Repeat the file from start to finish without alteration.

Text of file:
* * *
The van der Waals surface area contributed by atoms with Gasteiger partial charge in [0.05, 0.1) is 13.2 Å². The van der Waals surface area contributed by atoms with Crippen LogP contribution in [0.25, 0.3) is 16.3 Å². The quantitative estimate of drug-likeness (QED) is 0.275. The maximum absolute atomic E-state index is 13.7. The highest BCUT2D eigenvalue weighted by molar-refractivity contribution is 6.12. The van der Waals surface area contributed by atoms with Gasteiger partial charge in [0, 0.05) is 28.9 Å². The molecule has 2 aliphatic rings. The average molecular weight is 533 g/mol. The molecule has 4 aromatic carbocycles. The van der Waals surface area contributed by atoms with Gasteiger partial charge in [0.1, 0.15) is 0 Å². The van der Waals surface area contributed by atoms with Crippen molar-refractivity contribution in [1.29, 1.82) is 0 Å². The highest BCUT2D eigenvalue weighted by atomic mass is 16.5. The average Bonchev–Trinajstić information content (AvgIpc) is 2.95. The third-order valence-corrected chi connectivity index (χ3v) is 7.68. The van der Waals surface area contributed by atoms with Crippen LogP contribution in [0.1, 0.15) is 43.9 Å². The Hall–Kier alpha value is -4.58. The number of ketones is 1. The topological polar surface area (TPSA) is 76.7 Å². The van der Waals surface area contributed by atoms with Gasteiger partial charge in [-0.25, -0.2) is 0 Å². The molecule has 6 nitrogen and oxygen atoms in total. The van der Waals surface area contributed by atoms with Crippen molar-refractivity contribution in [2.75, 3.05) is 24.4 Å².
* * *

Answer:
The van der Waals surface area contributed by atoms with Gasteiger partial charge in [0.05, 0.1) is 13.2 Å². The van der Waals surface area contributed by atoms with Crippen LogP contribution in [0.25, 0.3) is 16.3 Å². The quantitative estimate of drug-likeness (QED) is 0.275. The maximum absolute atomic E-state index is 13.7. The highest BCUT2D eigenvalue weighted by molar-refractivity contribution is 6.12. The van der Waals surface area contributed by atoms with Gasteiger partial charge in [0, 0.05) is 28.9 Å². The molecule has 2 aliphatic rings. The average molecular weight is 533 g/mol. The molecule has 4 aromatic carbocycles. The van der Waals surface area contributed by atoms with Gasteiger partial charge in [0.1, 0.15) is 0 Å². The van der Waals surface area contributed by atoms with Crippen molar-refractivity contribution in [1.29, 1.82) is 0 Å². The highest BCUT2D eigenvalue weighted by atomic mass is 16.5. The average Bonchev–Trinajstić information content (AvgIpc) is 2.95. The third-order valence-corrected chi connectivity index (χ3v) is 7.68. The van der Waals surface area contributed by atoms with Crippen LogP contribution in [0.1, 0.15) is 43.9 Å². The Hall–Kier alpha value is -4.58. The number of ketones is 1. The topological polar surface area (TPSA) is 76.7 Å². The van der Waals surface area contributed by atoms with Gasteiger partial charge in [-0.25, -0.2) is 0 Å². The molecule has 6 nitrogen and oxygen atoms in total. The van der Waals surface area contributed by atoms with Crippen molar-refractivity contribution in [2.75, 3.05) is 24.4 Å².